Stunning plough plane from a very respected maker...Isaac Sorby. The "Punch" trademark was introduced in the late 1800s....around 1870 if I remember correctly....but the history of Sorby is very confused....there were loads of family trees compounded by the fact they all seemed to make tools or cutlery!
I think that this is the trade mark moved over to Turner, Naylor and Marples...so yours could be anywhere between the end of the Victorian era and early Edwardian period up to 1920...though I suspect this fine example is around the turn of the century.
Screw type fence adjustment is more sought after than the simple wedge arrangement and generally it is best to keep the irons that came with your tool together with the tool as they are matched. Don't try to flatten the backs...they have a natural arc which forms part of the locking of the iron onto the sled using the wedge for pressure. Sharpen only with one bevel too. A secondary bevel is not used and will affect the performance.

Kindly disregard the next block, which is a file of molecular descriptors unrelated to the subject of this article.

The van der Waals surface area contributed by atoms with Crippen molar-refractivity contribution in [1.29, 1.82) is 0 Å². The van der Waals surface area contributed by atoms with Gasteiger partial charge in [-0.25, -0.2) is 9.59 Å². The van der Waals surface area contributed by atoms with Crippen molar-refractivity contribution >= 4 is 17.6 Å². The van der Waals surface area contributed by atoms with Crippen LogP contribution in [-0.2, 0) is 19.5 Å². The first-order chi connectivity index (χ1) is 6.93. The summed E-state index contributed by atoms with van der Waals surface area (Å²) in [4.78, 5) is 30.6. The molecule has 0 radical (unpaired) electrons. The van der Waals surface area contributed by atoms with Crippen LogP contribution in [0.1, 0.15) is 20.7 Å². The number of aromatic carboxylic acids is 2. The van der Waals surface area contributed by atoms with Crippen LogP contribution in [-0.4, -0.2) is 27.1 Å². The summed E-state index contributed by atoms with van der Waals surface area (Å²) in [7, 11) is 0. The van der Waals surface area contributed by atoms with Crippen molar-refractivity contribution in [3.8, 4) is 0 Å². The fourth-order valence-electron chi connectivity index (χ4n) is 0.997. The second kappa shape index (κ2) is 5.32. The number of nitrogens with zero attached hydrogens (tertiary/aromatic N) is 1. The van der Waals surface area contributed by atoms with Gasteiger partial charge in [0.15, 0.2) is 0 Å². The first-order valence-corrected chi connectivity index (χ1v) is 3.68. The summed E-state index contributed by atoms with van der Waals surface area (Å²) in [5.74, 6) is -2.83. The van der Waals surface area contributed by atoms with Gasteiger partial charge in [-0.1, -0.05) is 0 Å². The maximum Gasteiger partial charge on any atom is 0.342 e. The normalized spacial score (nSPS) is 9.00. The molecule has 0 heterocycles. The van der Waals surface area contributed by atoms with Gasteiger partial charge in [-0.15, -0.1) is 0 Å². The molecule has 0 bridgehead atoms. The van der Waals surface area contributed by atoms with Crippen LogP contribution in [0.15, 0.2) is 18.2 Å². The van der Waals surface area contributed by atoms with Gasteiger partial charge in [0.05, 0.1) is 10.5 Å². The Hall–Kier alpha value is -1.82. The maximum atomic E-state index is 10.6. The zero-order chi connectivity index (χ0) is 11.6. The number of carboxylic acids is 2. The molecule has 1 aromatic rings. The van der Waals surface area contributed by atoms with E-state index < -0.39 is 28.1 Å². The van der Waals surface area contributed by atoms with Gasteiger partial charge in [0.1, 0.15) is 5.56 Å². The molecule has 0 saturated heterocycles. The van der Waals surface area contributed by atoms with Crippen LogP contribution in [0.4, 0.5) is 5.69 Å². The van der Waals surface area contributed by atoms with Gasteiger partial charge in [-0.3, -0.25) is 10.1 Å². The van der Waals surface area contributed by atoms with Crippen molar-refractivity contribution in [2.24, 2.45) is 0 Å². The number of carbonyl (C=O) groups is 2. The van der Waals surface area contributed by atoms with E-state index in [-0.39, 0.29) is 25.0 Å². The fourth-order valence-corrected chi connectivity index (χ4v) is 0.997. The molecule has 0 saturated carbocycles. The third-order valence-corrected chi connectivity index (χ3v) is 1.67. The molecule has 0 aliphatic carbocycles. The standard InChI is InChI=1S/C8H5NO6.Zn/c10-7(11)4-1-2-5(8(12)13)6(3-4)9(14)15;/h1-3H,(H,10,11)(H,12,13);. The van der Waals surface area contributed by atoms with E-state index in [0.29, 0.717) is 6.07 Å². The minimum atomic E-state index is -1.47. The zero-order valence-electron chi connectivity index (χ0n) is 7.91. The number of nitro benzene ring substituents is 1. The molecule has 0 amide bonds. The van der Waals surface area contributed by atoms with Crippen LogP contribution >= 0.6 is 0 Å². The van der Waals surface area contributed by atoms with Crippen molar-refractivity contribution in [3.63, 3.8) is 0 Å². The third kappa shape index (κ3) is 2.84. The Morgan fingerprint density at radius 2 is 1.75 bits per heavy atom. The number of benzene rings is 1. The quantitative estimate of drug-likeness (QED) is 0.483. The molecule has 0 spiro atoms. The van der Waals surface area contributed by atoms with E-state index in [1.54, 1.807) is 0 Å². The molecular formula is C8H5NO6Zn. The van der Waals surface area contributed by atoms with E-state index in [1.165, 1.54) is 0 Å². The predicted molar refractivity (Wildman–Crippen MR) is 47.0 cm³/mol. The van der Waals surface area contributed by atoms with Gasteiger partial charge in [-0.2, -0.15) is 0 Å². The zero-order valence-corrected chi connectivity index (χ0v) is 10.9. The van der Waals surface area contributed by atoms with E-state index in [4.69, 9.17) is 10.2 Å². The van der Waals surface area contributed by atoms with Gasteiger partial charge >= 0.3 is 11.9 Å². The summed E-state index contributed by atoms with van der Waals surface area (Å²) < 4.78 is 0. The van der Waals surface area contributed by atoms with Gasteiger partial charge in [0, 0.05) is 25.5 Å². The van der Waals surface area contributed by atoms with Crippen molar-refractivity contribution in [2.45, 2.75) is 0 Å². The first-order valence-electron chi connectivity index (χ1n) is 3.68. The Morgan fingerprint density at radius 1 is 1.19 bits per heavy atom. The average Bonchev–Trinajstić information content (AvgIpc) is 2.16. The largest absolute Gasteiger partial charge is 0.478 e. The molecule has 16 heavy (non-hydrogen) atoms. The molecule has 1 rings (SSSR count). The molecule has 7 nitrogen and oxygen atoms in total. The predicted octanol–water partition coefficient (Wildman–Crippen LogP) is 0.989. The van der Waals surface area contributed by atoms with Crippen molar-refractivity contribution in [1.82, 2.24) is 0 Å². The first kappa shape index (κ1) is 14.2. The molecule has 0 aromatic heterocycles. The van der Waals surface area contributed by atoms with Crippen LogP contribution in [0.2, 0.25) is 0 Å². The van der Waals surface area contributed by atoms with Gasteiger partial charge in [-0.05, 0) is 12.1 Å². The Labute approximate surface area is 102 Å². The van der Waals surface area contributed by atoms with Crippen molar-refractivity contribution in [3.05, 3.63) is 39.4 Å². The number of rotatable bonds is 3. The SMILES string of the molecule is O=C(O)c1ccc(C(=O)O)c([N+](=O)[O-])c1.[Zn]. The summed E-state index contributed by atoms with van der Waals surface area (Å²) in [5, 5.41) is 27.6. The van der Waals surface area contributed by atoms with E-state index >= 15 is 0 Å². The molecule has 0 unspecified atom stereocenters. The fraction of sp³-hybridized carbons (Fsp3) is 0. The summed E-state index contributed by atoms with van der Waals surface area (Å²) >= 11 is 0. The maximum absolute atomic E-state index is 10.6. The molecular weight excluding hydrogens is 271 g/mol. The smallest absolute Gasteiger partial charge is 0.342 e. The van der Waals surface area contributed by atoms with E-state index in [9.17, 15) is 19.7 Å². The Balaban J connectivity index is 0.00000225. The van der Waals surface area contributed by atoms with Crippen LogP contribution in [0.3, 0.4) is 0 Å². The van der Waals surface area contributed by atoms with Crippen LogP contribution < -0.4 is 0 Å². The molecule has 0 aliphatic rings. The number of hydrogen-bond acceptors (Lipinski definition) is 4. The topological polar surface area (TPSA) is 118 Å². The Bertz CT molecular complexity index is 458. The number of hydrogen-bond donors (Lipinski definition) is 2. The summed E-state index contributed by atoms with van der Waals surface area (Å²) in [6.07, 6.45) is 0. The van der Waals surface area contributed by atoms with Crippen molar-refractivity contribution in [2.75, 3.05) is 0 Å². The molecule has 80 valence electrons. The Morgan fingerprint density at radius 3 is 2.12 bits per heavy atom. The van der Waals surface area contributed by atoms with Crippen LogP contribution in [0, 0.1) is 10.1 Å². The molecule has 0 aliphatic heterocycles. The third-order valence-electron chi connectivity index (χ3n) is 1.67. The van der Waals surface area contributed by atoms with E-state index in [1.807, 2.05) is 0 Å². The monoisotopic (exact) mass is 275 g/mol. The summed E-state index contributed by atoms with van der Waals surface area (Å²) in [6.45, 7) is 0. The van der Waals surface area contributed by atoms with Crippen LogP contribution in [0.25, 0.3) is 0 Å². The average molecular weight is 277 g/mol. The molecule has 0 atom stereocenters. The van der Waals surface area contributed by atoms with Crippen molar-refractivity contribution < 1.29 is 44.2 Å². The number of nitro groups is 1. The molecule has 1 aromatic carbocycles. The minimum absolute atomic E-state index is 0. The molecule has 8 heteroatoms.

The sled is particularly nice...the curve at the end is lovely!
I would use a light coating of boiled linseed oil on it and then repeat every so often to feed the wood. Don't soak it in linseed oil...this is not required.
Its my uncles and he's looking to sell it as its just gathering dust. It came from the previous joiner who used to live in his house before he bought it (46 years ago). He found it with some other 'gear' in the cellar.
The uncle in question is also a joiner. Its a wonderful looking plane.